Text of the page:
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Image of almonds in a tree. Photo courtesy of Almond Board of California.

May/June 2024
Proper hull split timing to maximize inputs

Almond experts say there is only one proven way to know when hull split begins: inspect your trees from the top down, starting in the southwest corner of the canopy.

The importance of knowing precisely when hull split occurs is critical because it signals the proper timing for treatments to control navel orangeworm (NOW) and, as appropriate, hull rot. Whether growers use a ladder, climb atop a pruning tower or lop off a few high branches with extension pruners, the goal is to understand what’s happening in the top of the tree, where nuts mature at a faster rate.

Simply looking up into a tree’s canopy from the orchard floor is a sure fire way to miss the advent of hull split. When hulls split, a scent is released into the air, attracting female NOW moths to lay their eggs on the suture of the splitting hull. As the hull splits, fungal spores also can enter and spawn hull rot infections.

Missing the beginning of hull split and allowing NOW or pathogens to gain a toehold in an orchard can wreck a grower’s entire season and reduce the value of the crop, costing growers in returns if nuts are rejected after harvest.

Summer split invites unwanted guests

Growers can determine if hull split has occurred — and if it’s time to spray — if, when they squeeze the end of the hull, the entire suture opens up, exposing the shell within. Almond hulls split as the fruit ripens, and timing varies based on weather conditions and variety.

For instance, the variety Nonpareil typically splits in early- to- mid-July, earlier than some other varieties.

However, it’s at the stage before this, when the hull is split in a deep “V,” that susceptibility to NOW and wound pathogens that cause hull rot (Rhizopus, Aspergillus, and Monilinia) increase, making it vitally important that growers actively monitor their trees.

Quote about most effective timing of treating pests in almond crops from the Almond Board of California

Mel Machado, Blue Diamond Growers’ vice president of member services, advises growers to look for blank nuts – those without a kernel inside – as those hulls are the first to split, several days ahead of the “sound” nuts (those with a full kernel).

“The blanks are like the warning shot, signaling the start of hull split,” he said. “When full hull split does occur, the nuts at the top of the canopy will open up first.”

Experts say growers should pay attention to trees on the edge of their orchards as they often ripen more quickly. Growers should also closely monitor the upper and outer portions of the canopy, particularly the orchard block’s southwest quadrant where hot afternoon sun aids in the splitting and drying process.

‘Better to be too early than too late’

Hull split applications should be made no later than at 1% hull split. This is the most effective time to spray for NOW as it often coincides with initiation of the second NOW flight.

Once growers identify hull split in their orchard, their next step should be to initiate timely treatment.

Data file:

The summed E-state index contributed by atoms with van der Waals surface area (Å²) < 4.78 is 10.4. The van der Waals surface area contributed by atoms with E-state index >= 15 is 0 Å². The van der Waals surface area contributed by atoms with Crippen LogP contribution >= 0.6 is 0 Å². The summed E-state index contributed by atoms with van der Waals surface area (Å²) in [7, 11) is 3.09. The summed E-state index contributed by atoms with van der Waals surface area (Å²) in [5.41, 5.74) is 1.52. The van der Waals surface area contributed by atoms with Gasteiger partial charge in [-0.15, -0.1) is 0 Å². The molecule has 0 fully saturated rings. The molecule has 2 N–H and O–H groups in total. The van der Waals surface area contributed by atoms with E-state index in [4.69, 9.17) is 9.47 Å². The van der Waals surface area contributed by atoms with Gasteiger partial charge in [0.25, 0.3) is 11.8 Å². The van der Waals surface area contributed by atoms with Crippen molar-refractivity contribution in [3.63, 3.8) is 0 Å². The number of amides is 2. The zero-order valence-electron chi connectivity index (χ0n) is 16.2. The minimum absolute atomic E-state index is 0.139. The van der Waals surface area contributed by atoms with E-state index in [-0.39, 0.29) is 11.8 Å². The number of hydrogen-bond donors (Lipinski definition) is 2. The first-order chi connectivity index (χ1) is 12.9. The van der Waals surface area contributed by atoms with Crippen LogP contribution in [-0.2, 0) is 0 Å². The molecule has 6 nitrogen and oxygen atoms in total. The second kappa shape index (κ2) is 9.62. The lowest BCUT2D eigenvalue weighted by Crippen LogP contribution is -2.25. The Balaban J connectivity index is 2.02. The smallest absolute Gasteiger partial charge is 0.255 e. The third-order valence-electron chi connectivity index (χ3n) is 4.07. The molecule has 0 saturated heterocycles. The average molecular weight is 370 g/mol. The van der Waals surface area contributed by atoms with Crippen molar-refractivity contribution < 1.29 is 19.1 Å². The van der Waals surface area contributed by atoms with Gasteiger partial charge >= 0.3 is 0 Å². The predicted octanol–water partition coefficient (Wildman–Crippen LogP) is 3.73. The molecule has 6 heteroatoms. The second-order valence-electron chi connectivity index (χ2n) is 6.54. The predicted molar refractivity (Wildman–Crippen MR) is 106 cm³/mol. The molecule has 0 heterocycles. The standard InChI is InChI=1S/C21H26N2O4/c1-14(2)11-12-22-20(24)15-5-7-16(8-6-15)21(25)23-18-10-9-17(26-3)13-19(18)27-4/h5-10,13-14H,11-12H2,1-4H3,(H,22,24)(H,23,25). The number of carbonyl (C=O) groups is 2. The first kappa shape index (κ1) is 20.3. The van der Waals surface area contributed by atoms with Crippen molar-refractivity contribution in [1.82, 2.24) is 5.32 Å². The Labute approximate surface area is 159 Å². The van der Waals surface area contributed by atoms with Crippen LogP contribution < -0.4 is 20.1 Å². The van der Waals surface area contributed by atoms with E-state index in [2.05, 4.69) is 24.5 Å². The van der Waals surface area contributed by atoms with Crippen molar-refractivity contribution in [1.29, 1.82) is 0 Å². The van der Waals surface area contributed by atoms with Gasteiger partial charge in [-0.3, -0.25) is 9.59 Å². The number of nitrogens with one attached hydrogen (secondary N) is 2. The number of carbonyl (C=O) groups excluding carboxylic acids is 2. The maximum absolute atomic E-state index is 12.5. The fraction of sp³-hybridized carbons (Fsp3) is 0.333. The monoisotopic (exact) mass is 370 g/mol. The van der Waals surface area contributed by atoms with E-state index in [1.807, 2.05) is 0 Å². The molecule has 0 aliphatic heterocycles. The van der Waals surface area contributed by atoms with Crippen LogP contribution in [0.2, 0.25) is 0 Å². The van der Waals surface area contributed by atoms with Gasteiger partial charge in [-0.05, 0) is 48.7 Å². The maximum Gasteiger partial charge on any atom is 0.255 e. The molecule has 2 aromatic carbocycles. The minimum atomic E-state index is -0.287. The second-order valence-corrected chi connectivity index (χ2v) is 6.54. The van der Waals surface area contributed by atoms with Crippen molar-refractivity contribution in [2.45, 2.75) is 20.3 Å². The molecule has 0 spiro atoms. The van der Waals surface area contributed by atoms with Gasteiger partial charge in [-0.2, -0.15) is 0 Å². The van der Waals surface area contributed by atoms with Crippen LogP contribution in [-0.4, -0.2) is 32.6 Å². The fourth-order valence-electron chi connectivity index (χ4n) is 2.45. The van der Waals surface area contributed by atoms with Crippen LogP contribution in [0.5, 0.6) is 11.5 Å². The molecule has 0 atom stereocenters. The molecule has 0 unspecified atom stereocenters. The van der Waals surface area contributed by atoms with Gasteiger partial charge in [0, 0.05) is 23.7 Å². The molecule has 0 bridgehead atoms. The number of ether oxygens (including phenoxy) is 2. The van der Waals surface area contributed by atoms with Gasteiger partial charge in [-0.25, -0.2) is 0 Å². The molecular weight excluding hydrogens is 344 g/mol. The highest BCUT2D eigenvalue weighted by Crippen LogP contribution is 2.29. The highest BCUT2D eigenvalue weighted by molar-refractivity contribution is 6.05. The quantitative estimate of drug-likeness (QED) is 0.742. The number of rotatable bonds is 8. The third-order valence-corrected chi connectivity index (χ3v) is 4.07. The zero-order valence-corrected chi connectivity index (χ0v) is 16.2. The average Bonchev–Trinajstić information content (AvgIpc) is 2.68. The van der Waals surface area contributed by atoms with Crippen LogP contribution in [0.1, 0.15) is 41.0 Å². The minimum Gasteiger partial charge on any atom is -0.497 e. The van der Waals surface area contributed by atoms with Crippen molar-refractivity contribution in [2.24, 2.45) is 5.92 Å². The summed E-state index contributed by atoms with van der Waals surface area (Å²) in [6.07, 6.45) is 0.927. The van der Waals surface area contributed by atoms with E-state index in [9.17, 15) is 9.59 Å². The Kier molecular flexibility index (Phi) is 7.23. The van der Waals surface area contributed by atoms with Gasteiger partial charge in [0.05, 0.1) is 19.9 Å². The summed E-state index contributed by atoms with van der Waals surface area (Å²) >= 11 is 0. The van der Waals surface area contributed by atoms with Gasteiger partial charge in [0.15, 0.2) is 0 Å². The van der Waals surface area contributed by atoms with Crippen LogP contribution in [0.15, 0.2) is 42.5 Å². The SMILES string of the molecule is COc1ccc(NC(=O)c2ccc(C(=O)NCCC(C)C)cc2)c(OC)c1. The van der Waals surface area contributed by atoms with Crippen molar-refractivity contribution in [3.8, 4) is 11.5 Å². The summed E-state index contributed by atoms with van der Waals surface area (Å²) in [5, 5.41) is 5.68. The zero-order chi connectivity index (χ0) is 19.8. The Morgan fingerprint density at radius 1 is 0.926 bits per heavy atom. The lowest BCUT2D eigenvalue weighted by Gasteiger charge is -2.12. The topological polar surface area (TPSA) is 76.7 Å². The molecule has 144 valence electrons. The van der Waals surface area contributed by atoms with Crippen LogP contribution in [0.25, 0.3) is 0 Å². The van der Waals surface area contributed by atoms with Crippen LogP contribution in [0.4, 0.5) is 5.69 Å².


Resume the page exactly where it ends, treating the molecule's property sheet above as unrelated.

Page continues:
Almond orchard

Experts warn that waiting too long to begin spraying will cost growers, as will performing a poor spray job.

Machado advised, “It’s better to be a bit on the early side than late” when spraying. Once hull split begins, he recommends the entire orchard be sprayed in five days or less. “If it takes 10 or 15 days, that’s too long,” he said.

Planning ahead — especially for smaller growers who rely on custom applicators — is essential.

“Watch your fields closely and be in contact with your operator early on,” Machado advised.

In larger orchards, Machado advises growers consider starting with aerial sprays, recognizing that ground-based sprays don’t always provide complete coverage at the tops of the trees.

“We’re seeing growers effectively incorporate aerial applications into their treatment programs for the first application in order to cover the acreage in a timely manner,” Machado said.

The best time to spray is early in the morning or at dusk.

“Do not spray in the heat of the day — your application will evaporate into thin air and you won’t get the material where it needs to go. That’s a waste of time and money, as you’re not only wasting spray material, but you also won’t achieve the coverage necessary to combat crop damage,” Machado said.

Finally, growers should ensure that their ground-based sprayers are properly calibrated, the nozzles are unplugged and that air flow isn’t restricted. Once it’s time to spray, growers should remind applicators to drive no more than 2 mph through orchards to ensure optimum coverage and to drive down each row to ensure the trees are equally covered.

Photo courtesy of the Almond Board of California.
Photo courtesy of the Almond Board of California.

“There are some guys who spray every other row, and that’s not a good idea,” Machado said. “There are two sides to the tree; you need to spray both of them.”

Machado reinforced that hull split sprays offer the final chance to manage NOW populations before harvest. Still, these applications are only part of a coordinated, year-round Integrated Pest Management plan to combat NOW that also must include winter sanitation in all orchards as well as mating disruption during the growing season, where viable.

Mating disruption has been proven to work in orchards 40 acres or larger. Machado encourages growers with smaller plantings to consider working with their neighbors to turn small plantings into blocks large enough for mating disruption to become a practical option.

For more tips from Machado on how to calibrate your sprayer and optimize applications, check out this ABC article, “Proper Spray Calibration, Application a Delicate Balance.

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